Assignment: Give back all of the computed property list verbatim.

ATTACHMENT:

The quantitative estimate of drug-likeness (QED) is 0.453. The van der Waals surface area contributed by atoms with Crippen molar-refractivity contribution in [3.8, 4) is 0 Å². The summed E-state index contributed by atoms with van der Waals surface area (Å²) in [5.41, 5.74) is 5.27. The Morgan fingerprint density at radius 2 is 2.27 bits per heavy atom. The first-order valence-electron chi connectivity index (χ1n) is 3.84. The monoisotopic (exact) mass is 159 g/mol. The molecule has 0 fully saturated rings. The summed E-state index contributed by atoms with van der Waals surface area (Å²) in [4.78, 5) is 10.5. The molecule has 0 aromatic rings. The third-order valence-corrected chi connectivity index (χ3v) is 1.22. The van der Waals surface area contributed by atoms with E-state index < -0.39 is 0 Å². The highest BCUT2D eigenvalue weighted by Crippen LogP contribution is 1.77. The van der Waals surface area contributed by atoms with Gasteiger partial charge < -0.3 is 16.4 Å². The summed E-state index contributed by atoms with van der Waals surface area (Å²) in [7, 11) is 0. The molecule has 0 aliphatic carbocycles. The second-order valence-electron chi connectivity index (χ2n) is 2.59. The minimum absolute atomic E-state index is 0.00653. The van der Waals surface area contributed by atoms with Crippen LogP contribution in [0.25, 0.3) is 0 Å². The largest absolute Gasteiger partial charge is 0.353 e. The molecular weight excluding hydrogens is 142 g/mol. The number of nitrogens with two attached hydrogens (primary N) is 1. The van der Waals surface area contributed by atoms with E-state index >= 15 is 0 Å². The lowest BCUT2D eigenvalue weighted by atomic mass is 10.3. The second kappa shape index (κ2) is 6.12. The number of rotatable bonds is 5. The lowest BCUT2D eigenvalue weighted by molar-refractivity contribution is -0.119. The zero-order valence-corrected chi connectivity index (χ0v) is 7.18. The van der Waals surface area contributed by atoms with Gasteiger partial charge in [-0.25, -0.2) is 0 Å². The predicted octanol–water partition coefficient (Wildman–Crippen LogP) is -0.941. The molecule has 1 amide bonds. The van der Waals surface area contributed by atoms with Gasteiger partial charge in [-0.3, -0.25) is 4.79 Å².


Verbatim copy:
The quantitative estimate of drug-likeness (QED) is 0.453. The van der Waals surface area contributed by atoms with Crippen molar-refractivity contribution in [3.8, 4) is 0 Å². The summed E-state index contributed by atoms with van der Waals surface area (Å²) in [5.41, 5.74) is 5.27. The Morgan fingerprint density at radius 2 is 2.27 bits per heavy atom. The first-order valence-electron chi connectivity index (χ1n) is 3.84. The monoisotopic (exact) mass is 159 g/mol. The molecule has 0 fully saturated rings. The summed E-state index contributed by atoms with van der Waals surface area (Å²) in [4.78, 5) is 10.5. The molecule has 0 aromatic rings. The third-order valence-corrected chi connectivity index (χ3v) is 1.22. The van der Waals surface area contributed by atoms with E-state index < -0.39 is 0 Å². The highest BCUT2D eigenvalue weighted by Crippen LogP contribution is 1.77. The van der Waals surface area contributed by atoms with Gasteiger partial charge < -0.3 is 16.4 Å². The summed E-state index contributed by atoms with van der Waals surface area (Å²) in [7, 11) is 0. The molecule has 0 aliphatic carbocycles. The second-order valence-electron chi connectivity index (χ2n) is 2.59. The minimum absolute atomic E-state index is 0.00653. The van der Waals surface area contributed by atoms with Crippen LogP contribution in [0.25, 0.3) is 0 Å². The largest absolute Gasteiger partial charge is 0.353 e. The molecular weight excluding hydrogens is 142 g/mol. The number of nitrogens with two attached hydrogens (primary N) is 1. The van der Waals surface area contributed by atoms with E-state index >= 15 is 0 Å². The lowest BCUT2D eigenvalue weighted by atomic mass is 10.3. The second kappa shape index (κ2) is 6.12. The number of rotatable bonds is 5. The lowest BCUT2D eigenvalue weighted by molar-refractivity contribution is -0.119. The zero-order valence-corrected chi connectivity index (χ0v) is 7.18. The van der Waals surface area contributed by atoms with Gasteiger partial charge in [-0.25, -0.2) is 0 Å². The predicted octanol–water partition coefficient (Wildman–Crippen LogP) is -0.941. The molecule has 1 amide bonds. The van der Waals surface area contributed by atoms with Gasteiger partial charge in [-0.3, -0.25) is 4.79 Å².